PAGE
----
The following post was written by Ash Tierney, a Research Associate and Project Manager for Bristol Futures. Ash has been a BILT Associate since May 2019.
I’ve been working in curriculum
development roles at the University of Bristol since 2012. My focus started
with Education for Sustainable Development and saw me conduct curriculum
reviews on this theme across all degree programmes. I represented higher education
in the UK at the House of Commons discussions on “Enabling
the future we want: Education for Sustainable Development in the UK”.
Outside of the formal curriculum, our team collaborated with the Students
Union, Bristol Hub, the National Union of Students and UWE. One of our biggest
achievements in this time was the Bristol Green Capital project “Green Capital: Student Capital. The
power of student sustainability engagement”. The effort
resulted in over 100,000 hours of student volunteering for sustainability
across both UoB and UWE.
I was delighted to be one of three
academics who co-developed the “Bristol
Futures: Sustainable Futures” open online blended course,
hosted on FutureLearn. It was the first time I had collaborated pedagogically
with such interdisciplinary peers, one from Chemistry, the other from
Engineering. The result is a four-week course that is freely accessible to
everyone globally and runs three times a year.
Since late 2017, I’ve become Project
Manager for the University’s Bristol Futures project covering areas of the core
and optional curriculum. In 2018/2019, we delivered four new interdisciplinary optional units.
The units have challenged traditional teaching approaches, experimenting with
new forms of assessment and blended learning delivery. This role includes
typical project management responsibilities (budget, staffing, evaluation,
etc.), but also encompasses dynamic elements of content development such as
script-writing for documentaries.
While completing my PhD on Historical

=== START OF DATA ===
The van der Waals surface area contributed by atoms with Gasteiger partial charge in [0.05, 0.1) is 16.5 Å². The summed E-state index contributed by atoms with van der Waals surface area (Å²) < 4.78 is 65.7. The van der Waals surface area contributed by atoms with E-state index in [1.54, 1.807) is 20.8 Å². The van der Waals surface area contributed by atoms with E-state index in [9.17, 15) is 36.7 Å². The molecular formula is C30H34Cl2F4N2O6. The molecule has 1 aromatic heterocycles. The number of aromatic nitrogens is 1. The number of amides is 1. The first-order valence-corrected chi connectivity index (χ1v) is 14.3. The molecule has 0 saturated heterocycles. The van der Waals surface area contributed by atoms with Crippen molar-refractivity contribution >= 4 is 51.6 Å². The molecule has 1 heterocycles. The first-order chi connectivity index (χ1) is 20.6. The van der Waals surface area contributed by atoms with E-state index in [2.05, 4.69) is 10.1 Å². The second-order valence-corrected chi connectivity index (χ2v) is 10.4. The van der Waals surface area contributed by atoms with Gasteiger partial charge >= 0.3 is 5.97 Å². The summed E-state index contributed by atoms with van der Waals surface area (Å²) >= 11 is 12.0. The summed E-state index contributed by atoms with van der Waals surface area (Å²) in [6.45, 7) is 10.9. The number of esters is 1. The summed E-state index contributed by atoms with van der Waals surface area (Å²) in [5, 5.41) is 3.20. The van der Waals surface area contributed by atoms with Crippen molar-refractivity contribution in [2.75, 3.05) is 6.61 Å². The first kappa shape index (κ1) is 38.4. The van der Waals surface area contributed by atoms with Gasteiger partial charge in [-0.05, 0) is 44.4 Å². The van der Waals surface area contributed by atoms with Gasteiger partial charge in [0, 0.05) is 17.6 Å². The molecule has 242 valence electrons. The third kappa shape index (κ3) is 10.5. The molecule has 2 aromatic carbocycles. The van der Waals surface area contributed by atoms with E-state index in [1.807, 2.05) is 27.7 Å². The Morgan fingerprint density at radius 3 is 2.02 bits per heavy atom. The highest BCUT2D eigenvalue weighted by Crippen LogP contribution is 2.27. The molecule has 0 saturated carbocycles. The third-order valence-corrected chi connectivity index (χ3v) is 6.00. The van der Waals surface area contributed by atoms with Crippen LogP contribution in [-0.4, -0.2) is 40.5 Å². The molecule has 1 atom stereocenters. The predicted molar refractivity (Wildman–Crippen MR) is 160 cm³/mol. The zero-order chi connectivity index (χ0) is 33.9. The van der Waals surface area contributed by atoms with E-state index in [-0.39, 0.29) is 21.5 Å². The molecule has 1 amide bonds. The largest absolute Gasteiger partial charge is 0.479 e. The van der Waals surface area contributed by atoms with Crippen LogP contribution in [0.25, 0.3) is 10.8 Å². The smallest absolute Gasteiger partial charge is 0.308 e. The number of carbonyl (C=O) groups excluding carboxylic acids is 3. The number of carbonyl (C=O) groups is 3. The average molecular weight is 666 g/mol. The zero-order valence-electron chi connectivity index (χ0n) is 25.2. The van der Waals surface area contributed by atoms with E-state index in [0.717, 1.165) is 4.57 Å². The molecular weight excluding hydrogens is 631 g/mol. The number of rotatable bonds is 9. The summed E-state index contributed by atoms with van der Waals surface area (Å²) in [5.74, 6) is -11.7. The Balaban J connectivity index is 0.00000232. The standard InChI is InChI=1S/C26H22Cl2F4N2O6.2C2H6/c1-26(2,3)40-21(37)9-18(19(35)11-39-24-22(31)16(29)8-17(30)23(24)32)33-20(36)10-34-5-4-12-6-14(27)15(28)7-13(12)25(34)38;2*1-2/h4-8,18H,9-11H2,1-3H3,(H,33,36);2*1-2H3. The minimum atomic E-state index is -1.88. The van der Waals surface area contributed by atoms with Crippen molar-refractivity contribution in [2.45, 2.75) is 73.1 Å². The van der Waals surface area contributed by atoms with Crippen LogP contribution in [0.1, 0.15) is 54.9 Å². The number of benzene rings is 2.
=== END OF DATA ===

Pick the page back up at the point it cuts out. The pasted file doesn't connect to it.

Archaeology, I ran public engagement activities within archaeological
fieldwork. In the USA, I led engagement efforts for three seasons on “Embedding
Sustainability Thinking into Fieldwork: placing student learning at the heart of
community engagement”. This was divided into two foci:
research-led outreach in the local high school; and co-produced research with
the local community archaeology interest group. Within Bristol’s archaeology
degree training fieldwork at Berkeley Castle, I led the engagement team to work
with the community in novel ways, most notably “The Town
Museum Project”. In this project, our Bristol students
created displays of excavated material culture and placed them on display in
the homes and businesses of Berkeley village. By bringing the archaeology into
community-led temporary curatorship, we demonstrated trust in the community and
allowed those unable to visit the excavations to feel more involved. My
student-led public engagement efforts are noted by
HEFCE as national best practice.
Following completion of my PhD in 2017, I
have taken on the role of Project Director of Archaeology within Project Nivica,
in the Kurvelesh mountains of Albania. The project sits within eco-tourism
domestic initiatives, with the overall ambition to compile a detailed understanding
of the history, archaeology and ecology of the village of Nivica and its
environs. The aims of the project are: to understand how the inhabitants of
Nivica shaped their identity in relation to Epirus, Illyria and Rome; and to
situate heritage practice and participatory engagement within the principles of
the Sustainable Development Goals. I am working in collaboration with the
Municipality of Tepelenë, the National Coastline Agency, and the
Institute of Archaeology.
Within my BiLT Associate role, I am
looking to focus on outputs that cross both my interests in sustainability and
heritage. Over the next two years, I will engage at sustainability conferences
in the HE sector, disseminating our innovative work at Bristol, including the
operational and logistic aspects that make pedagogic ambitions possible. I’d
like to create podcasts with other educators on topics of professional practice
and ethics within teaching, exploring methodological approaches, and how to
embed the Sustainable Development Goals into student-led discussions and
action. Given my Arts background and involvement in the Cadbury
fiasco, I would also like to work with others to create a brief for international
corporations on why Arts graduates are integral to their success.